At Borders, John was checking out "Law School Confidential: A Complete Guide to the Law School Experience," and I picked up "Clear Your Clutter with Feng Shui." John had picked up his book first and asked me what I thought. I said I thought it would be better to devise your own plan for law school, based on what makes sense to you and accords with methods you've used successfully in the past. The law school book is designed to help a broad range of people with lots of different styles and abilities and intentions, and maybe you could scan it quickly and get some ideas, but you're better off creating your own methods.
I then set out to browse and picked up the clutter book, even though I detest bogus spirituality books, because ... well, why? Because Borders had it out on a display shelf? Because clutter in the house really does feel like a spiritual problem? Because I need inspiration to unclutter my house even if it is bogus? So I scanned the book, reconvincing myself that clutter must in fact be removed, but ultimately realizing that what I'd just told John about the law school book was true about the Feng Shui clutter book: I need to devise my own methodology. But I was pretty absorbed in the book for a while. When did I become unabsorbed? Oh, round about when the author moved on past uncluttering your house and your office to uncluttering your colon. I did check out the list of 21 steps for uncluttering. Why so many steps? [Speaking of clutter ... ] There were steps like "Attune yourself to the place. Announce your presence and radiate your intentions." There were a lot of rules too, like: don't play any music.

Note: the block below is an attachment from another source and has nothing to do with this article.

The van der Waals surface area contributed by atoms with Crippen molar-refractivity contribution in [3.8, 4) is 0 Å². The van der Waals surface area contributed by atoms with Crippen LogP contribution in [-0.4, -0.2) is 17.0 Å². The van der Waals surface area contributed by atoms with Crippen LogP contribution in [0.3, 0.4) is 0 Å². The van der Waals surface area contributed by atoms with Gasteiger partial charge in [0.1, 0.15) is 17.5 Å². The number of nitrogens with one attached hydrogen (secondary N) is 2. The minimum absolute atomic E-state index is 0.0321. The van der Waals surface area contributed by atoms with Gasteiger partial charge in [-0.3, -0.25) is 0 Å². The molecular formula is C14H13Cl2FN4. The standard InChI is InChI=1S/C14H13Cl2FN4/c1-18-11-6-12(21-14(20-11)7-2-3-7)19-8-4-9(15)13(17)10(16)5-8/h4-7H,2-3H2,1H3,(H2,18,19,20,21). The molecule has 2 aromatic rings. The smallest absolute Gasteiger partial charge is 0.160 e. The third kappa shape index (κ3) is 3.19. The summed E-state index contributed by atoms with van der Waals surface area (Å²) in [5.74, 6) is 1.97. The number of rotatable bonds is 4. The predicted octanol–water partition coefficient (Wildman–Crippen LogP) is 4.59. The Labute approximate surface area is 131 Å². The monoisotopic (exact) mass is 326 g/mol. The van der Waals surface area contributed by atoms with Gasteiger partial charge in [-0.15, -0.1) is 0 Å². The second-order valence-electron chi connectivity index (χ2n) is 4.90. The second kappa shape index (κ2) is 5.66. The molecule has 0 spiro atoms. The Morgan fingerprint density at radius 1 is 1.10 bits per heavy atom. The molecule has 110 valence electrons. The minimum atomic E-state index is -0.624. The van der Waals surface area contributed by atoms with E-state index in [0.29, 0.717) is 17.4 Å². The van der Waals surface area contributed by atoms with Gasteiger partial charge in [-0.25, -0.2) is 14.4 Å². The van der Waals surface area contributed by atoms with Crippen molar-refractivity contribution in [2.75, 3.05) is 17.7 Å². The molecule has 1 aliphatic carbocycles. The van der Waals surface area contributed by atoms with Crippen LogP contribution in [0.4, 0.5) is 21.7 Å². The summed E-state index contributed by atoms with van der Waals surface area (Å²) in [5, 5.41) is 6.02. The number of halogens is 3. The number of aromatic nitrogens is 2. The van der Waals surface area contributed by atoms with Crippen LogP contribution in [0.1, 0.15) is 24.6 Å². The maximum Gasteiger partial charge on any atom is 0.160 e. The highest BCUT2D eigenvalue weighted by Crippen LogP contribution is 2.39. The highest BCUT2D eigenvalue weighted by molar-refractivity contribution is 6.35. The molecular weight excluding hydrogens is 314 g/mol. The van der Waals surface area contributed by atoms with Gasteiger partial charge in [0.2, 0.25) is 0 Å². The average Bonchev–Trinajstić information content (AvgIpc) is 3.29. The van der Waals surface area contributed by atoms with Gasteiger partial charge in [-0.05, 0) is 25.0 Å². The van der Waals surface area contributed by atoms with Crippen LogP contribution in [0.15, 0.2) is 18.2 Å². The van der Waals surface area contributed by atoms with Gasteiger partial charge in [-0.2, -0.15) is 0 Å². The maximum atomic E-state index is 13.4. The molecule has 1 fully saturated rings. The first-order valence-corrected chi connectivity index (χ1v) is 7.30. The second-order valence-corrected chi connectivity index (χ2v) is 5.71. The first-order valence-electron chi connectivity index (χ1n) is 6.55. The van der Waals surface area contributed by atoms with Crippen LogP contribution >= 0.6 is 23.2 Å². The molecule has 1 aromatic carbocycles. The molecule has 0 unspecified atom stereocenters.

But steps and rules can be helpful, even if they are essentially made-up nonsense. They can create a sense of purpose and dedication. I invented a ritual for reading and studying in law school, then I believed in following my ritual, and that belief helped me. Now, with my cluttered house, I need to devise my own methodology. My idea is to locate the core of disorder--those shelves!--and tranform it into the origin of a new, austere, streamlined tranquility, then enlarge that core of orderliness by small degrees, moving out to the next locus of disorder.